I love music. Even more, I love things that make my music sound really good. (My wife might even tell you that it borders on obsession.) A few years back, I walked into my favorite hi-fi store and began looking at some speakers I’d had my eyes on for a while. A couple of minutes later I was approached by a salesperson who, almost without thought, launched into the pitch he had rehearsed so many times in his head. Ohms and hertz and watts, oh my! He never asked about my current setup, how the speakers would fit in with what I had already built, or what type of music I enjoy. I had started walking away when the manager noticed our one-sided conversation, stepped in to ask some questions and eventually salvaged the sale.
Are we guilty of doing the same to those working alongside us? At times I have found myself talking with someone and being so focused on what I was going to say next that I stopped listening to what they were saying. I was listening for response as opposed to listening to learn. In my current role as an advisor, I have found that I need to watch for this behavior daily, being sure I am less concerned about where I want to take the conversation next and more about where we are currently.
Listening well is a practice that can be difficult to master. It requires intentional focus. During the numerous conversations we find ourselves drawn into every day, ask questions, listen and then ask more questions. Take the time to learn what is really being said.
We spend so many of our waking hours around those we work with, but how many of us take the time to really get to know them? What is her story? Where does he come from? What are they passionate about? I understand that gaining this knowledge takes time — time it often feels like we don’t have. I am firm believer, however, that results come through relationships.
If we use sports as an analogy, we can look to the NFL record of 114 touchdown passes that Peyton Manning threw to Marvin Harrison during their time together in Indianapolis. It is well documented that these two athletes from different backgrounds knew and supported each other off the field to build the trust and chemistry we witnessed on the field. Had they not put in the time and work required to know what made the other tick, I doubt that the on-field results would have been so prolific.
If we are looking to develop high-functioning teams inside our organization, we must make the time to truly know those around us. Go beyond the casual hallway conversation about the weekend or the weather. Reach further, know names, determine motivation. Our investment now in the little things will pay off later in the big things. People who feel seen, heard and known will do more for our teams naturally than we could ever hope to legislate through processes and procedures.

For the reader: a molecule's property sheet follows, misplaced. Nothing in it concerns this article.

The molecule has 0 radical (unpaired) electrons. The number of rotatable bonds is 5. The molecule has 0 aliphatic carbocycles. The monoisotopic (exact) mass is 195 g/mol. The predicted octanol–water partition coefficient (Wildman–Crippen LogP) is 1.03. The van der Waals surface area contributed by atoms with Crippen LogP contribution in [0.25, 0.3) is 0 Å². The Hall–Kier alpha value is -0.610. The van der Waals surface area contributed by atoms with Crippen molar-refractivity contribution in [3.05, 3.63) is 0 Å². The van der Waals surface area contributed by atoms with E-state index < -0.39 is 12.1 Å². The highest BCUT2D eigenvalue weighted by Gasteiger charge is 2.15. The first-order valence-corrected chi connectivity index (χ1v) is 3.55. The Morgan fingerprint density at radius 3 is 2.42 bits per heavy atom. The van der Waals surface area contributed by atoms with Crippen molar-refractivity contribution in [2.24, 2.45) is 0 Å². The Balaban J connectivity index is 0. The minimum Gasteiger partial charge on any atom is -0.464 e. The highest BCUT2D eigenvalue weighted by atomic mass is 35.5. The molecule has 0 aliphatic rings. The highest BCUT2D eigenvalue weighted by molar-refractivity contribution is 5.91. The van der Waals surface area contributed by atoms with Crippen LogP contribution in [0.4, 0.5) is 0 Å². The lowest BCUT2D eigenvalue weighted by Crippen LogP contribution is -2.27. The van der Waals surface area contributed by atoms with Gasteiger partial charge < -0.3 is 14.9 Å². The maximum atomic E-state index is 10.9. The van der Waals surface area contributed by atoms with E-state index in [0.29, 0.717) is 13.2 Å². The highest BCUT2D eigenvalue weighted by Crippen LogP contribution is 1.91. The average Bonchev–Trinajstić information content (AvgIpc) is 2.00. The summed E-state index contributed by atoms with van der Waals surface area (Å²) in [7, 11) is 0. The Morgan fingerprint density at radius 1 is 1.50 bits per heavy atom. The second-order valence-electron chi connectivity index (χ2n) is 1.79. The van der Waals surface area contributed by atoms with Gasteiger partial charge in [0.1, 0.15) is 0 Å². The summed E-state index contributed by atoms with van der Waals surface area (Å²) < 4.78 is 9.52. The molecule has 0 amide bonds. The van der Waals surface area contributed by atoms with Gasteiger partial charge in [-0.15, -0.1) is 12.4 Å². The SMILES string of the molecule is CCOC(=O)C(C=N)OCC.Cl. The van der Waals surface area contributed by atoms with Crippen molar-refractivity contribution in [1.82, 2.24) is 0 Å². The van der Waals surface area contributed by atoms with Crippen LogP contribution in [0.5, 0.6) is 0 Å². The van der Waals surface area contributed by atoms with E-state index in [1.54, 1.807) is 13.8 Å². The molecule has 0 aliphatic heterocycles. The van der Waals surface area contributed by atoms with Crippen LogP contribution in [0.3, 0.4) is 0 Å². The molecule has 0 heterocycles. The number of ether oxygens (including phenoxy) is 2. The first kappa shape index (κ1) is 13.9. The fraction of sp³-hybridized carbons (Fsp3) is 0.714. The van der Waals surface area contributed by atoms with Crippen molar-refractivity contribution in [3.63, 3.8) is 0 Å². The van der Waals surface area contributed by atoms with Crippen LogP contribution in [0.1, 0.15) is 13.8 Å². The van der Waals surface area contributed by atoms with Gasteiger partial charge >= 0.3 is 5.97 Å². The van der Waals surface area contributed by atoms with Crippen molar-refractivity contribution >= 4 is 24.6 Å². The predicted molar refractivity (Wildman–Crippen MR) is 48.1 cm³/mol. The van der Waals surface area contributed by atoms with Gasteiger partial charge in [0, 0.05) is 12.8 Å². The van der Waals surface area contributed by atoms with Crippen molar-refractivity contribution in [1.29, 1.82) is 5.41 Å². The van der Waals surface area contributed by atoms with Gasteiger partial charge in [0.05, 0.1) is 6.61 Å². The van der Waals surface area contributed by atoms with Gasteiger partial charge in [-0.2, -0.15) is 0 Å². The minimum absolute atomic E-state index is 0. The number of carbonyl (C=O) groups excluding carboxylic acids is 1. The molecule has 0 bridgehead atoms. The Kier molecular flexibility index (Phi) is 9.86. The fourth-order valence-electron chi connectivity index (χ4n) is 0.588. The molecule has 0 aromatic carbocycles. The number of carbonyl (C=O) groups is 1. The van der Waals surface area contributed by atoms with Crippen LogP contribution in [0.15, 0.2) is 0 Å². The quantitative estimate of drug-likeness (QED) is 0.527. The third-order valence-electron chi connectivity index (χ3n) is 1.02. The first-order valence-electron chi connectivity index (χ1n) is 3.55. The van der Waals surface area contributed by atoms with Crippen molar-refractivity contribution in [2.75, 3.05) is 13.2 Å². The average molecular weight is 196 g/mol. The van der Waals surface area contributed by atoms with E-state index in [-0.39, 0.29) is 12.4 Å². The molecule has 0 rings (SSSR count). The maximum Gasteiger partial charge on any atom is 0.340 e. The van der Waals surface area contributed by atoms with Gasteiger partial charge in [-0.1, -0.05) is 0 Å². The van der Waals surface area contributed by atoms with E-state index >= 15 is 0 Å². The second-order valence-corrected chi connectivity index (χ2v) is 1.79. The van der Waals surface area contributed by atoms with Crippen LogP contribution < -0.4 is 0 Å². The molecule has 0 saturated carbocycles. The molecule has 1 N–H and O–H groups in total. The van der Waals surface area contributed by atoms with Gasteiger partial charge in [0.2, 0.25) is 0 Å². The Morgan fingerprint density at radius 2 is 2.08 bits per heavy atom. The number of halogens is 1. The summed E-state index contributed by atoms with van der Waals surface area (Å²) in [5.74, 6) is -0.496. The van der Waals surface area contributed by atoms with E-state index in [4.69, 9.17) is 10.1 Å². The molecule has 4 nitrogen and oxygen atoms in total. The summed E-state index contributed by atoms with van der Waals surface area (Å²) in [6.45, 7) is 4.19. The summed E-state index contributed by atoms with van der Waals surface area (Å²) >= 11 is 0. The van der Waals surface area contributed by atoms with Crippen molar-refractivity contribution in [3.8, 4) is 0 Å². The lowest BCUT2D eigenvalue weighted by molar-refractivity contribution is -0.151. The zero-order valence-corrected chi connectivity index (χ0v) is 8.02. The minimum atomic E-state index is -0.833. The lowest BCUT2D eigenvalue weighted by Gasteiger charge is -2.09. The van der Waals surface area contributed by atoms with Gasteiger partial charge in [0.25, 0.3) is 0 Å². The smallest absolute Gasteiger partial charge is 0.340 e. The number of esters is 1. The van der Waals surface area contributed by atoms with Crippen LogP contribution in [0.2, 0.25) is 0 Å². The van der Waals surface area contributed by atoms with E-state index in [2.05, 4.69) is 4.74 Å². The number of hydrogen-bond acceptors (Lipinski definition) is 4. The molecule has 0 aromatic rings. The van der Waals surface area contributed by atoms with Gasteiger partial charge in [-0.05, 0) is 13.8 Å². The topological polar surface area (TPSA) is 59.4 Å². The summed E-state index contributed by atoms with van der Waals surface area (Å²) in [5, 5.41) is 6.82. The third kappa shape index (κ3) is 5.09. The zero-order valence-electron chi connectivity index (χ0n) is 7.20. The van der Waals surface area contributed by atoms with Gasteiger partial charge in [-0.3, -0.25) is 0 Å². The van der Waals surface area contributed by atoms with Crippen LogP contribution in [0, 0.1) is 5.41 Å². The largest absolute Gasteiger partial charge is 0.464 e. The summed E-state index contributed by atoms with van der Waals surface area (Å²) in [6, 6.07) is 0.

A past experience of mine made it abundantly clear that the old tried-and-true method for pulling building permits was no longer working. The process was taking too long, our customers and employees were getting frustrated, and we had begun to lose jobs. The team came together and held a highly productive and engaged meeting. We expressed the issue concisely, planned thoughtfully and walked out with a clearly defined action plan. In full confidence I committed to finish the work and get our new process in writing before the next meeting … and I completely blew it. I didn’t get it done! You can guess what happened to the team’s energy and momentum. My failure to follow through had totally derailed all we had built together in the first meeting, and I had to work twice as hard to rebuild the trust the team had in me to honor my commitments.
The lack of doing what we say we are going to do can have longstanding effects on the results a team can achieve. If the boss is involved, it could mean our job. More importantly, if we are the boss, what have we shown our team about the importance of the task at hand? Our actions have communicated clearer than any words ever could as to where our priorities are. We are either guilty of taking on more than we should or of not managing our priorities well enough to allow us the time to complete what we started. Our team must be able to trust that we will make good on our word. Future results depend on that trust.
Every one of us has a unique path we are walking, in both work and in life. A few simple changes in the way we interact with those walking around us can move us from simply walking near others to purposefully walking with them. Just think how much better and more enjoyable our path will be if we can be present, be real, listen well, care personally and follow through. If we invite others through our intentional actions to walk the path with us for a while, work can become a more enjoyable experience for all of us and we can more easily achieve our desired results.